The role of the temporal lobe semantic system in number knowledge: Evidence from late-stage semantic dementia

Elizabeth Jefferies, David Bateman, Matthew A. Lambon Ralph

    Research output: Contribution to journalArticlepeer-review

    174 Downloads (Pure)


    Previous reports have demonstrated that many aspects of number knowledge remain unimpaired in semantic dementia, despite severe comprehension problems in other domains. It is argued that this advantage for numbers arises because the disease spares the parietal lobe magnitude system thought to be critical for number processing. Models of numerical cognition that favour a separation between verbal and magnitude representations of number might, however, predict a restricted impairment of the verbal number code in this condition. We obtained support for this hypothesis in a patient with late-stage semantic dementia. She was impaired at a variety of tasks tapping the verbal number code; for example, reading and writing Arabic numerals, naming and word-picture matching with dot pictures, reading aloud number words, digit span and magnitude comparison/serial ordering tasks with number words. In contrast, she demonstrated good understanding of the magnitude and serial order of numbers when tested with Arabic numerals and non-symbolic representations. These findings suggest that although the magnitude meaning of numbers is isolated from the temporal lobe semantic system, the anterior infero-temporal lobe may play a critical role in binding English number words to their non-symbolic magnitude meaning. © 2004 Elsevier Ltd. All rights reserved.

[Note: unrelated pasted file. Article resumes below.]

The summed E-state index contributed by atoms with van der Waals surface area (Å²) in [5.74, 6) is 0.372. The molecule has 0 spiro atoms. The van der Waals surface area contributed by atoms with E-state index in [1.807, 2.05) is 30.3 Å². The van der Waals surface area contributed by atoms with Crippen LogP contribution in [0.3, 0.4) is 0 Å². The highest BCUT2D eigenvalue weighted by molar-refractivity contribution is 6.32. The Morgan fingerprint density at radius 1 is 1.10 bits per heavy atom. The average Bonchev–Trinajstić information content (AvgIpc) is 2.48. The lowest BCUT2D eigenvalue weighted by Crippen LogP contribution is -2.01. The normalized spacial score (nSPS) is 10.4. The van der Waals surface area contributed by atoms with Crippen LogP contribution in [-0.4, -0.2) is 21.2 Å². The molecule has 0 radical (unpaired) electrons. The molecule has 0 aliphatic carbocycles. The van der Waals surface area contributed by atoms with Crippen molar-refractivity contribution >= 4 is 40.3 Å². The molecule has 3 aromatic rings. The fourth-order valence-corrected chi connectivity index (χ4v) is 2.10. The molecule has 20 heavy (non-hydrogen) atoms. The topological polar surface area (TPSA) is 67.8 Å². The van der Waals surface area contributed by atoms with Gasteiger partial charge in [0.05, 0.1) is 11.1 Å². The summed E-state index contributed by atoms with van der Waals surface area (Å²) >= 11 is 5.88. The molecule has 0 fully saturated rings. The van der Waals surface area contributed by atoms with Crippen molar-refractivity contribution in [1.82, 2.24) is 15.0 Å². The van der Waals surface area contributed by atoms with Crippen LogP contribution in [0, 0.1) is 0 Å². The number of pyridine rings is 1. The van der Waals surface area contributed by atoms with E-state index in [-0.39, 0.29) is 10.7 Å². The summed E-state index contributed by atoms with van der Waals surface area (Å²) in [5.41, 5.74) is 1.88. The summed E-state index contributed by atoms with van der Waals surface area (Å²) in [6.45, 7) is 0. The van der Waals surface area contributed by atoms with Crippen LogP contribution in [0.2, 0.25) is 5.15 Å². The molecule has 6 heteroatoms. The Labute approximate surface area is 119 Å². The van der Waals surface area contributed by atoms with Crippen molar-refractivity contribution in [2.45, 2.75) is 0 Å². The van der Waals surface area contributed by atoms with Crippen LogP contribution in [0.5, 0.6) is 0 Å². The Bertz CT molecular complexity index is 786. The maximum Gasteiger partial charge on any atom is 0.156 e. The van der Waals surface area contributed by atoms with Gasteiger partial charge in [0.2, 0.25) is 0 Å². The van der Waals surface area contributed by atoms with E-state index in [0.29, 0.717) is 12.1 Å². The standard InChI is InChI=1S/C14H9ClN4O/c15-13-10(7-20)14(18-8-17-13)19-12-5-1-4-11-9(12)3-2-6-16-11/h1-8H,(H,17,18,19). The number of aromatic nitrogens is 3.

Original languageEnglish
    Pages (from-to)887-905
    Number of pages18
    Issue number6
    Publication statusPublished - 2005


    • Number knowledge
    • Semantic dementia


    Dive into the research topics of 'The role of the temporal lobe semantic system in number knowledge: Evidence from late-stage semantic dementia'. Together they form a unique fingerprint.

    Cite this